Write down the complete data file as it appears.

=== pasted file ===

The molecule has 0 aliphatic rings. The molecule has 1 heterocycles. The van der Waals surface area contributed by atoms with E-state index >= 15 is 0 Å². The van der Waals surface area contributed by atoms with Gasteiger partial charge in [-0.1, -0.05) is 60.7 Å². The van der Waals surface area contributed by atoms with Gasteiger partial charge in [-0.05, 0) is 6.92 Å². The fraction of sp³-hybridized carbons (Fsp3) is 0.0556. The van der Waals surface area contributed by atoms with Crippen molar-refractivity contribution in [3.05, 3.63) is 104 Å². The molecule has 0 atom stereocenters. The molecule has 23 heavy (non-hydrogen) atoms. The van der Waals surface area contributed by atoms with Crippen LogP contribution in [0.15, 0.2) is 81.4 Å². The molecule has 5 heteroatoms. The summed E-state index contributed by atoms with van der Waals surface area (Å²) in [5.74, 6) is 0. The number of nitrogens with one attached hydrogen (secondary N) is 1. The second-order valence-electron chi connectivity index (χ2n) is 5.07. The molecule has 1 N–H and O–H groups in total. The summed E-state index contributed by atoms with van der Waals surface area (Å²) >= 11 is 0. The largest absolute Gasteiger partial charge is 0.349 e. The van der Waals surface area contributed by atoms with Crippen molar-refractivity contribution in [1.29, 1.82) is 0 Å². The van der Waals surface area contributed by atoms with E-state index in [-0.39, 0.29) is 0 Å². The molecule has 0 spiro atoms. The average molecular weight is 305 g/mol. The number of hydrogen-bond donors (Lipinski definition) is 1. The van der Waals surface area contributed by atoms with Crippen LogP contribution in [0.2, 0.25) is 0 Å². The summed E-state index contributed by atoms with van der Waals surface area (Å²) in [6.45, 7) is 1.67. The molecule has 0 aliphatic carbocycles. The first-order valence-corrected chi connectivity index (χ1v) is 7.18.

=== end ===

The molecule has 0 aliphatic rings. The molecule has 1 heterocycles. The van der Waals surface area contributed by atoms with E-state index >= 15 is 0 Å². The van der Waals surface area contributed by atoms with Gasteiger partial charge in [-0.1, -0.05) is 60.7 Å². The van der Waals surface area contributed by atoms with Gasteiger partial charge in [-0.05, 0) is 6.92 Å². The fraction of sp³-hybridized carbons (Fsp3) is 0.0556. The van der Waals surface area contributed by atoms with Crippen molar-refractivity contribution in [3.05, 3.63) is 104 Å². The molecule has 0 atom stereocenters. The molecule has 23 heavy (non-hydrogen) atoms. The van der Waals surface area contributed by atoms with Crippen LogP contribution in [0.15, 0.2) is 81.4 Å². The molecule has 5 heteroatoms. The summed E-state index contributed by atoms with van der Waals surface area (Å²) in [5.74, 6) is 0. The number of nitrogens with one attached hydrogen (secondary N) is 1. The second-order valence-electron chi connectivity index (χ2n) is 5.07. The molecule has 1 N–H and O–H groups in total. The summed E-state index contributed by atoms with van der Waals surface area (Å²) >= 11 is 0. The largest absolute Gasteiger partial charge is 0.349 e. The van der Waals surface area contributed by atoms with Crippen molar-refractivity contribution in [1.29, 1.82) is 0 Å². The van der Waals surface area contributed by atoms with E-state index in [-0.39, 0.29) is 0 Å². The molecule has 0 spiro atoms. The average molecular weight is 305 g/mol. The number of hydrogen-bond donors (Lipinski definition) is 1. The van der Waals surface area contributed by atoms with Crippen LogP contribution in [0.2, 0.25) is 0 Å². The summed E-state index contributed by atoms with van der Waals surface area (Å²) in [6.45, 7) is 1.67. The molecule has 0 aliphatic carbocycles. The first-order valence-corrected chi connectivity index (χ1v) is 7.18.